The television sitcom

Authored by: Brett Mills

The Routledge Companion to British Media History

Print publication date:  September  2014
Online publication date:  September  2014

Print ISBN: 9780415537186
eBook ISBN: 9781315756202
Adobe ISBN: 9781317629474

10.4324/9781315756202.ch38

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Abstract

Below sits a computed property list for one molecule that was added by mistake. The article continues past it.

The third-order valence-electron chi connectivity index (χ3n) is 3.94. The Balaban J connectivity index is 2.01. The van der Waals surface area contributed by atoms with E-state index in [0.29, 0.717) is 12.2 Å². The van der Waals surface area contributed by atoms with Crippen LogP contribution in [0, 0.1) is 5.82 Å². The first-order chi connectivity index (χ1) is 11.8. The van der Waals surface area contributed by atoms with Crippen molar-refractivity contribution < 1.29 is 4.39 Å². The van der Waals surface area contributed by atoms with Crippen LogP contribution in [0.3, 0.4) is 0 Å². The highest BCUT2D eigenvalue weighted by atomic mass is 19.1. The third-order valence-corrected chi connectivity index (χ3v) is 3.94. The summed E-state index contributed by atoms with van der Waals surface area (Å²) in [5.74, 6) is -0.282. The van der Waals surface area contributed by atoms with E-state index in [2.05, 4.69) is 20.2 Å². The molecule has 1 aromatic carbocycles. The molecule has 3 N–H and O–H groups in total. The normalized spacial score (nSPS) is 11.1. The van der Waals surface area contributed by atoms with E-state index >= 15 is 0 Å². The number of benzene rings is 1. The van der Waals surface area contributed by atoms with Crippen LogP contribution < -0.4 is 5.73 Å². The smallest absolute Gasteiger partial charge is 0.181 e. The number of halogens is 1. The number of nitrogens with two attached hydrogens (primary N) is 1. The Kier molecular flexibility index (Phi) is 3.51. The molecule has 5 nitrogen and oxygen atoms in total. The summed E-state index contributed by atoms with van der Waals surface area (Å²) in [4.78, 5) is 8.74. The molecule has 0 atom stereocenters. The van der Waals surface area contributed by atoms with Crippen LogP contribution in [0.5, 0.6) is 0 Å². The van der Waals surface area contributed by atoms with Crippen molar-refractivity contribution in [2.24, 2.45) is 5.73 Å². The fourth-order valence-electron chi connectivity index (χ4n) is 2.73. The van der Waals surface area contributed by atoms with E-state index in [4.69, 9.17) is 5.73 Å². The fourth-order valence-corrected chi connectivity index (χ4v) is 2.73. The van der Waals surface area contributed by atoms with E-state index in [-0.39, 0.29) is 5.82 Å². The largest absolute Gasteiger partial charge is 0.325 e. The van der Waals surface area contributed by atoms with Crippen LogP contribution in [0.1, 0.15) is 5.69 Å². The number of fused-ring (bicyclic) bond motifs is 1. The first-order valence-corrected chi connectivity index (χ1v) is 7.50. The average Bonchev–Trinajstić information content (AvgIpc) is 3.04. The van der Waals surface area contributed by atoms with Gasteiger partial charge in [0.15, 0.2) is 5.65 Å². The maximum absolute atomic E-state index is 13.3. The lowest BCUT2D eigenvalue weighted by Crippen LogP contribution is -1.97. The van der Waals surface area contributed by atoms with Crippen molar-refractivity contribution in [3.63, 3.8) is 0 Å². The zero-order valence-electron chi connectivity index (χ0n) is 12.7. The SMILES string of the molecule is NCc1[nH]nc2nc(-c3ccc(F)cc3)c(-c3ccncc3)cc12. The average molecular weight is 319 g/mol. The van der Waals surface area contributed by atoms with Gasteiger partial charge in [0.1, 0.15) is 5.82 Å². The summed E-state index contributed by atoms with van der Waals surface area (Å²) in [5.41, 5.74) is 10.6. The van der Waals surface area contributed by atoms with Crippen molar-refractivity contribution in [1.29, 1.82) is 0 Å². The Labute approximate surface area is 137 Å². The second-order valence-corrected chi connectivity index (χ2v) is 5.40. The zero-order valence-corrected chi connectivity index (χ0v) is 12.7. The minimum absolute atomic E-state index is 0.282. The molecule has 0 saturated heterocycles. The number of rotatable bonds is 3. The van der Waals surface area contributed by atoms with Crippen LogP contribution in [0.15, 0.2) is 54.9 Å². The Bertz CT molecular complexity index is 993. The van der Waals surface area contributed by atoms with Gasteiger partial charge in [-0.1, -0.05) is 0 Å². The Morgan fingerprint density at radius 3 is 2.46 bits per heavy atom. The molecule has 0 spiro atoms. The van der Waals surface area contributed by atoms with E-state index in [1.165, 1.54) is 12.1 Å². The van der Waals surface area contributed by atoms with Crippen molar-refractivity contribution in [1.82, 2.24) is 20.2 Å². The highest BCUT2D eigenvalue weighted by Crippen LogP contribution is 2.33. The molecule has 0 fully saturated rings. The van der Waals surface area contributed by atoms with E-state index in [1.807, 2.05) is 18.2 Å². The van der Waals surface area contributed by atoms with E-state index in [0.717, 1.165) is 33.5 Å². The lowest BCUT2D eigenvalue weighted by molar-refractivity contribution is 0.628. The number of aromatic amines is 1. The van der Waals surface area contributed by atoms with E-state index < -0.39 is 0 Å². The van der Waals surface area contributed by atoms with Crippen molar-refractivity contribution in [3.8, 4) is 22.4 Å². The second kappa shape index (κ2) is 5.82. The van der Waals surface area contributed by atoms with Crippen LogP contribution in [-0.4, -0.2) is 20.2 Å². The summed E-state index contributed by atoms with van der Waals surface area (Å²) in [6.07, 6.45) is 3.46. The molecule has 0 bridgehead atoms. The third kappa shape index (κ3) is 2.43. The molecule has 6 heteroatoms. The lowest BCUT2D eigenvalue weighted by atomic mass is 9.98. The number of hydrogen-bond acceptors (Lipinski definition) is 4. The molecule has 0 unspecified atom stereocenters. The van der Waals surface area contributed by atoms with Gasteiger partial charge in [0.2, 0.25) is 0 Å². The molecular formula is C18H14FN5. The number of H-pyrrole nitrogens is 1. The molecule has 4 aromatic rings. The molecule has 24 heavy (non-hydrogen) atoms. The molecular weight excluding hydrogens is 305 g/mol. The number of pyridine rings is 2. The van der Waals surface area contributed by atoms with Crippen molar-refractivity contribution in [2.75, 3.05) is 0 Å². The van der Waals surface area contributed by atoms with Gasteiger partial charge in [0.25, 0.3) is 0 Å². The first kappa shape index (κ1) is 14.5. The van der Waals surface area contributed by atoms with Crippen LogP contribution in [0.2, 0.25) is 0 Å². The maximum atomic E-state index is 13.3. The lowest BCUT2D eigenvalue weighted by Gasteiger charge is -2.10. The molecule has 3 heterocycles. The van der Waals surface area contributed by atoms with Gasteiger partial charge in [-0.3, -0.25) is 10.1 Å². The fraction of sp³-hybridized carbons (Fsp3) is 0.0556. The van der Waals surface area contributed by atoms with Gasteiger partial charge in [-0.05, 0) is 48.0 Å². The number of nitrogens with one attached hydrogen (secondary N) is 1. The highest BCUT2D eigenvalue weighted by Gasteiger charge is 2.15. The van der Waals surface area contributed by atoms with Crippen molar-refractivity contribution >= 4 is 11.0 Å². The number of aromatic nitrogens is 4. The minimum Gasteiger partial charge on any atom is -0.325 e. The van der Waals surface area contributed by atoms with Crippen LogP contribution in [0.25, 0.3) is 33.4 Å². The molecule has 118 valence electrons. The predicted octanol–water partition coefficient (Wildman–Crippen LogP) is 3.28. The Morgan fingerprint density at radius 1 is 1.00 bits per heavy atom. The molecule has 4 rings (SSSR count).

As is common for all genres, precisely defining sitcom is a problematic task. Analyses of the genre usually take a textual approach, attempting to delineate those characteristics which recur across those programs assumed to belong to that category. This is primarily to try and distinguish it from other, related genres: “On the genre dial it [sitcom] sits somewhere between ‘sketch comedy’ and ‘situation drama’” (Hartley, 2008: 78). Yet it is hard to precisely delineate the boundaries between these forms and it is possible to see a program such as The League of Gentlemen (BBC2, 1999–2002) as both a sketch show and a sitcom, as it contains both episodic and series-long narratives, yet individual scenes function equally well as stand-alone sketches. A starting definition of the sitcom might be “a short narrative-series comedy, generally between twenty-four and thirty minutes long, with regular characters and setting” (Neale and Krutnik, 1990: 233). The serial nature of the genre responds to the specifics of television broadcasting, according to which audiences return to situations and characters they know week after week, meaning that the pleasures of sitcom (like much television) can respond to the knowledge audiences have from previous episodes. Series such as Linda Green (BBC1, 2001–2) and Gavin & Stacey (BBC3/1, 2007–10) would fit the definitions outlined above but might also be categorized as ‘comedy drama’. Therefore there remains “much disagreement over exactly which programmes are sitcoms and which aren’t” (Mills, 2005: 25), and more recent genre analysis has instead been more interested in how genres function and how the situation in which “we all agree upon a basic understanding of what a sitcom is” (Mittell, 2004: 1) comes into being. It is precisely the assumed obviousness of sitcom as a genre, aligned with the perceived naturalness of the humor they contain, that means they are a ripe site for unpicking highly constructed social norms because it is often wrongly assumed that such straightforward entertainment “doesn’t require us to think” (Mills, 2009: 5).

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